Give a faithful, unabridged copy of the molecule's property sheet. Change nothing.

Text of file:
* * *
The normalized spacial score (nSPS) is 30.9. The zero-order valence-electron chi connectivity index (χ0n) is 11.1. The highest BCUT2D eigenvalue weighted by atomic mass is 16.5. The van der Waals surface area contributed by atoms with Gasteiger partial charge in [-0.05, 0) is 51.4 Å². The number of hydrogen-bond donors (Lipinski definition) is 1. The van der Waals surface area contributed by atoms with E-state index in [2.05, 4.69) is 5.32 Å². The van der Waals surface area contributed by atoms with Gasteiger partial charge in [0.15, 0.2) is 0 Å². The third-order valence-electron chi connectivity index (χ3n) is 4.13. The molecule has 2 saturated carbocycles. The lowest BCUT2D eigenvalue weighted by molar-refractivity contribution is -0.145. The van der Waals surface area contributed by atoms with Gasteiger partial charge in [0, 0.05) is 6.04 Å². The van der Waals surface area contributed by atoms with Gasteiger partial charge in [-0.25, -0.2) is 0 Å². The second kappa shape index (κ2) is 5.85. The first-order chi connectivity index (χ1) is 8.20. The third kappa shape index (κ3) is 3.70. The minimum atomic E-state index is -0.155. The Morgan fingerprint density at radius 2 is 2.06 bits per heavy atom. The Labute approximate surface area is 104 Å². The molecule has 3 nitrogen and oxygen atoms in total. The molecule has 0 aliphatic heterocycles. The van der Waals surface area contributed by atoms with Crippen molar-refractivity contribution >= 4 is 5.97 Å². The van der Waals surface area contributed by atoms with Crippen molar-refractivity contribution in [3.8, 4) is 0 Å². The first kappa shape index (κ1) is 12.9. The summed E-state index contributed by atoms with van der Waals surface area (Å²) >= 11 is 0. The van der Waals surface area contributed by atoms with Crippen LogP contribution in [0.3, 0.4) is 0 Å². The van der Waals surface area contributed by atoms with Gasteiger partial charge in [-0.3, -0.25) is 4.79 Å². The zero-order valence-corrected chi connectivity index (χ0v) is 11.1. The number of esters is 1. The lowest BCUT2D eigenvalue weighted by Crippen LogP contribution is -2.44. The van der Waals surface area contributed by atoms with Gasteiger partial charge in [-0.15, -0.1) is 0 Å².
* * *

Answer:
The normalized spacial score (nSPS) is 30.9. The zero-order valence-electron chi connectivity index (χ0n) is 11.1. The highest BCUT2D eigenvalue weighted by atomic mass is 16.5. The van der Waals surface area contributed by atoms with Gasteiger partial charge in [-0.05, 0) is 51.4 Å². The number of hydrogen-bond donors (Lipinski definition) is 1. The van der Waals surface area contributed by atoms with E-state index in [2.05, 4.69) is 5.32 Å². The van der Waals surface area contributed by atoms with Gasteiger partial charge in [0.15, 0.2) is 0 Å². The third-order valence-electron chi connectivity index (χ3n) is 4.13. The molecule has 2 saturated carbocycles. The lowest BCUT2D eigenvalue weighted by molar-refractivity contribution is -0.145. The van der Waals surface area contributed by atoms with Gasteiger partial charge in [0, 0.05) is 6.04 Å². The van der Waals surface area contributed by atoms with Gasteiger partial charge in [-0.25, -0.2) is 0 Å². The second kappa shape index (κ2) is 5.85. The first-order chi connectivity index (χ1) is 8.20. The third kappa shape index (κ3) is 3.70. The minimum atomic E-state index is -0.155. The Morgan fingerprint density at radius 2 is 2.06 bits per heavy atom. The Labute approximate surface area is 104 Å². The molecule has 3 nitrogen and oxygen atoms in total. The molecule has 0 aliphatic heterocycles. The van der Waals surface area contributed by atoms with Crippen molar-refractivity contribution >= 4 is 5.97 Å². The van der Waals surface area contributed by atoms with Crippen molar-refractivity contribution in [3.8, 4) is 0 Å². The first kappa shape index (κ1) is 12.9. The summed E-state index contributed by atoms with van der Waals surface area (Å²) >= 11 is 0. The van der Waals surface area contributed by atoms with Crippen LogP contribution in [0.3, 0.4) is 0 Å². The van der Waals surface area contributed by atoms with Gasteiger partial charge in [-0.3, -0.25) is 4.79 Å². The zero-order valence-corrected chi connectivity index (χ0v) is 11.1. The number of esters is 1. The lowest BCUT2D eigenvalue weighted by Crippen LogP contribution is -2.44. The van der Waals surface area contributed by atoms with Gasteiger partial charge in [-0.15, -0.1) is 0 Å².